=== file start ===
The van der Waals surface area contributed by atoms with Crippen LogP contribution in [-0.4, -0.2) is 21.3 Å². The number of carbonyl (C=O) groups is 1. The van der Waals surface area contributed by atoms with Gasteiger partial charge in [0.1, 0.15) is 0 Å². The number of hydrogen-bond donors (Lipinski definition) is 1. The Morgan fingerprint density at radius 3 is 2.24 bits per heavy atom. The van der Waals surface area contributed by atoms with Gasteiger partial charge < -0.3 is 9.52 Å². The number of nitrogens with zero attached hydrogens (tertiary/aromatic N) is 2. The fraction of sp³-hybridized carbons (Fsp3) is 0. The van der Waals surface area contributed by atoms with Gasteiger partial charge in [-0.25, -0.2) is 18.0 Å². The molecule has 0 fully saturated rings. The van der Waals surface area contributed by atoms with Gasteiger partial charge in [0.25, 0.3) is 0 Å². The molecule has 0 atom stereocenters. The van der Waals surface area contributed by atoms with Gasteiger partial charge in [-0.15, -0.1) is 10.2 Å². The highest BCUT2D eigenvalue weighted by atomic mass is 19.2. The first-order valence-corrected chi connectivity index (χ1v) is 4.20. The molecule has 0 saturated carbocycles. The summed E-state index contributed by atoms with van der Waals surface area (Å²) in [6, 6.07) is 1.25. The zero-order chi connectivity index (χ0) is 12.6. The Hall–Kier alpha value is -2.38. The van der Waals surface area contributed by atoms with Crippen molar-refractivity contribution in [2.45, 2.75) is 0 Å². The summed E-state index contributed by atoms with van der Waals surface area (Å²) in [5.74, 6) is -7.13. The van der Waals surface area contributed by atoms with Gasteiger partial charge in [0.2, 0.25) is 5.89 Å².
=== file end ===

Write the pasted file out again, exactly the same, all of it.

The van der Waals surface area contributed by atoms with Crippen LogP contribution in [-0.4, -0.2) is 21.3 Å². The number of carbonyl (C=O) groups is 1. The van der Waals surface area contributed by atoms with Gasteiger partial charge in [0.1, 0.15) is 0 Å². The number of hydrogen-bond donors (Lipinski definition) is 1. The Morgan fingerprint density at radius 3 is 2.24 bits per heavy atom. The van der Waals surface area contributed by atoms with Gasteiger partial charge < -0.3 is 9.52 Å². The number of nitrogens with zero attached hydrogens (tertiary/aromatic N) is 2. The fraction of sp³-hybridized carbons (Fsp3) is 0. The van der Waals surface area contributed by atoms with Gasteiger partial charge in [-0.25, -0.2) is 18.0 Å². The molecule has 0 fully saturated rings. The van der Waals surface area contributed by atoms with Gasteiger partial charge in [0.25, 0.3) is 0 Å². The molecule has 0 atom stereocenters. The van der Waals surface area contributed by atoms with Gasteiger partial charge in [-0.15, -0.1) is 10.2 Å². The highest BCUT2D eigenvalue weighted by atomic mass is 19.2. The first-order valence-corrected chi connectivity index (χ1v) is 4.20. The molecule has 0 saturated carbocycles. The summed E-state index contributed by atoms with van der Waals surface area (Å²) in [6, 6.07) is 1.25. The zero-order chi connectivity index (χ0) is 12.6. The Hall–Kier alpha value is -2.38. The van der Waals surface area contributed by atoms with Crippen molar-refractivity contribution in [2.45, 2.75) is 0 Å². The summed E-state index contributed by atoms with van der Waals surface area (Å²) in [5.74, 6) is -7.13. The van der Waals surface area contributed by atoms with Gasteiger partial charge in [0.2, 0.25) is 5.89 Å².